Workers at the construction site of the Amur Gas Chemical Complex near Svobodnyy, Russia, on August 18, 2020. The project, built in partnership with China, is set to become the world’s largest polymer plant. Photo: AFP Workers at the construction site of the Amur Gas Chemical Complex near Svobodnyy, Russia, on August 18, 2020. The project, built in partnership with China, is set to become the world’s largest polymer plant. Photo: AFP
Workers at the construction site of the Amur Gas Chemical Complex near Svobodnyy, Russia, on August 18, 2020. The project, built in partnership with China, is set to become the world’s largest polymer plant. Photo: AFP
Dmitriy Frolovskiy
Opinion

Opinion

Eye on Asia by Dmitriy Frolovskiy

Asian demand is fuelling China’s growth as a petrochemicals powerhouse

  • Oil refineries in the US and Europe are flailing while China adds mega facilities, supported by demand for plastic and petrochemicals as Asia recovers more quickly from the pandemic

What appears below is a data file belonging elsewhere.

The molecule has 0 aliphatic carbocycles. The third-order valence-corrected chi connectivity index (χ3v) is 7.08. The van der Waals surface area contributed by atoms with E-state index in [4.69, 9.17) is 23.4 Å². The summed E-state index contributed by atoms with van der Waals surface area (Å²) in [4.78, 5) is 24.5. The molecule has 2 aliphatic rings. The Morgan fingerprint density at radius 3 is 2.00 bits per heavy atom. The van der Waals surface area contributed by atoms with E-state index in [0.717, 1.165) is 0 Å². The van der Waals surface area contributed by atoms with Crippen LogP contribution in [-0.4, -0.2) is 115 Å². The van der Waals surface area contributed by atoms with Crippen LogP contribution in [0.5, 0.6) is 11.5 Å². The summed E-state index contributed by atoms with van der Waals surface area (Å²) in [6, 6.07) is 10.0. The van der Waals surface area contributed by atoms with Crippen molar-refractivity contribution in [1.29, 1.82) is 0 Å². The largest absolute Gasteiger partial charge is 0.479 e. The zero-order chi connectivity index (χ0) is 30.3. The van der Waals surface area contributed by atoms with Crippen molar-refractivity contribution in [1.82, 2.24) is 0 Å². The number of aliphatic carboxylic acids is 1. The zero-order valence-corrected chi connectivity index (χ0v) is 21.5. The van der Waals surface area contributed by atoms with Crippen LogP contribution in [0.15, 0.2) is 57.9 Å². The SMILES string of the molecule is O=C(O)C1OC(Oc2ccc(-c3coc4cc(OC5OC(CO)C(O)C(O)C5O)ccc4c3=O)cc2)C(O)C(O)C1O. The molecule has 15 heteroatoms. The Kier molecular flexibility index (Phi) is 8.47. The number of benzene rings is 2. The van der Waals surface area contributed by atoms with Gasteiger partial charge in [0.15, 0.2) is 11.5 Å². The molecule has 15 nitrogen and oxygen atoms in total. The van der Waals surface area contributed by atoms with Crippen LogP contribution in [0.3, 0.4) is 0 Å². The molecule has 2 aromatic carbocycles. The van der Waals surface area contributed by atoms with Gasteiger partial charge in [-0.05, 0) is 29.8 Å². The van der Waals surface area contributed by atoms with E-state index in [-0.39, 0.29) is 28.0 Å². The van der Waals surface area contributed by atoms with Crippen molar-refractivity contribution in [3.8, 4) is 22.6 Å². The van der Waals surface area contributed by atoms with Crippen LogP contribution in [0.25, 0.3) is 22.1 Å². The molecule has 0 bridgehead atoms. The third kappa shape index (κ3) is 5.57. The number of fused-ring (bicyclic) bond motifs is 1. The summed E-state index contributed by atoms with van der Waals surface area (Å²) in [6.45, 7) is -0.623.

Workers at the construction site of the Amur Gas Chemical Complex near Svobodnyy, Russia, on August 18, 2020. The project, built in partnership with China, is set to become the world’s largest polymer plant. Photo: AFP Workers at the construction site of the Amur Gas Chemical Complex near Svobodnyy, Russia, on August 18, 2020. The project, built in partnership with China, is set to become the world’s largest polymer plant. Photo: AFP
Workers at the construction site of the Amur Gas Chemical Complex near Svobodnyy, Russia, on August 18, 2020. The project, built in partnership with China, is set to become the world’s largest polymer plant. Photo: AFP
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Dmitriy Frolovskiy

Dmitriy Frolovskiy

Dmitriy Frolovskiy is a political analyst and independent journalist. He is a consultant on policy and strategy, and has written about Russia’s foreign policy.